Saturday, 6 May 2017

Theories of Surplus Value, Part I, Chapter 4 - Part 61

As described earlier, capitals can always reduce the quantity of constant capital advanced by increasing the variable capital advanced, by vertical integration of production. A weaver, for example, advances constant capital of £100 to buy yarn from a spinner, the value of the yarn comprising £20 cotton and £80 labour. But, if the weaver also becomes a spinner, they advance £20 constant capital for cotton and £80 variable capital for the labour of a spinner.

An example of the second: the mine owners of Birmingham, who took over the complete process of making iron, which had formerly been divided between a number of entrepreneurs and owners.” (p 220)

Ganilh argues,

““So long as the division of labour is not established in all branches, so long as all classes of the labouring and industrious population have not attained their full development, the invention of machines, and their employment in certain industries, only cause the capitals and labourers displaced by the machines to flow into other employments which can usefully employ them. But it is evident that when all branches of employment have the capital and the labourers they require, every further improvement and every new machine that cuts down labour, necessarily reduces the labouring population: and as this reduction does not diminish production, the part which it leaves available accrues either to the profit of capitals or to the rent of land; and in consequence the natural and necessary effect of machines is to diminish the population of the wage-earning classes who live on the gross product, and to increase the population of the classes which live on the net product” (l.c., p. 212).” (p 220)

I have made a similar point elsewhere in analysing the role of the long wave. In relatively new industries, where there is a considerable scope for an extension of the market, machines may reduce prices that stimulates demand. At the same time, they may bring about a rise in surplus value creating the potential for additional accumulation, so that the market for these commodities increases to an extent that both more machines and labour are employed.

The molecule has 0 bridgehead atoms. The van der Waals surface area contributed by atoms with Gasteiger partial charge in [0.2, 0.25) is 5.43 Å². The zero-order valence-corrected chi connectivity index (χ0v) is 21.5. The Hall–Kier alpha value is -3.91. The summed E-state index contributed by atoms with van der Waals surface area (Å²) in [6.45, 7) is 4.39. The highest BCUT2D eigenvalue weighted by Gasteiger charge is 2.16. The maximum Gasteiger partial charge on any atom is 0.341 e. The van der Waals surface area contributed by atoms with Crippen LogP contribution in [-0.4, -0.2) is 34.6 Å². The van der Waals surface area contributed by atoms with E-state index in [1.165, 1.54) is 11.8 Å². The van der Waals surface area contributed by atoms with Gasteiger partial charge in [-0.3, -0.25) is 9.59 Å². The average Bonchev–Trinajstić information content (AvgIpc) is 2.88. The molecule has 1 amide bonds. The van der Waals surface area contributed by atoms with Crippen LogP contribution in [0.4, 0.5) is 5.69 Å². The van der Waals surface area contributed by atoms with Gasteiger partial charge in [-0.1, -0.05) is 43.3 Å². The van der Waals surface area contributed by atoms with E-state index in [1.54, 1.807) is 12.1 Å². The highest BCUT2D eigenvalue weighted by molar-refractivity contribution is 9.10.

In more mature industries, the price elasticity of demand is higher. Consumers will have sated their normal requirement for the commodity so that demand comprises only the need for replacement, and the ability of suppliers to persuade consumers that they need additional units. As a consequence, any reduction in unit prices, brought about by the introduction of machines, results in a smaller rise in demand for the commodity. Under these conditions, producers introduce new machines as a replacement for existing machines (intensive accumulation) with a consequent absolute reduction in labour-power employed.

Its only where there are a sufficiently large number of new industries or new types of commodity that the surplus capital and labour-power can be absorbed productively. In other periods, the surplus product and surplus value may rise, but with no potential for additional productive investment, the surplus value remains as revenue, used to increase consumption of the exploiting classes, to hire unproductive workers, as well as being accumulated as loanable money-capital, and used for financial speculation.

Ganilh argues that it is this process of the displacement of workers by machines that is “... the true cause of the prosperity, the power and the civilisation of modern peoples. The more the lower classes of society decrease in number, the less need it be troubled by the dangers to which the distress, the ignorance, the credulity and the superstition of these unfortunate classes ceaselessly expose it; the more the upper classes multiply, the more subjects the State has at its disposal, the stronger and more powerful it is, the more knowledge, intelligence and civilisation there is in the whole population” (l.c., p. 213).” (p 221)

But, of course, this is to believe that the rise in the surplus value simply results in the creation of more capitals. That does indeed happen, as Marx described in Capital I, and new capitals are continually being created, and grow. However, the natural process of capital accumulation leads to the concentration and centralisation of capital, so that this growth in the mass of surplus value does not result in a continual growth in the numbers of the upper classes (certainly not as a proportion of society), but the opposite.

Capital is increasingly concentrated into the hands of an ever smaller percentage of the population, and even members of the capitalist class get thrown down into the ranks of workers.

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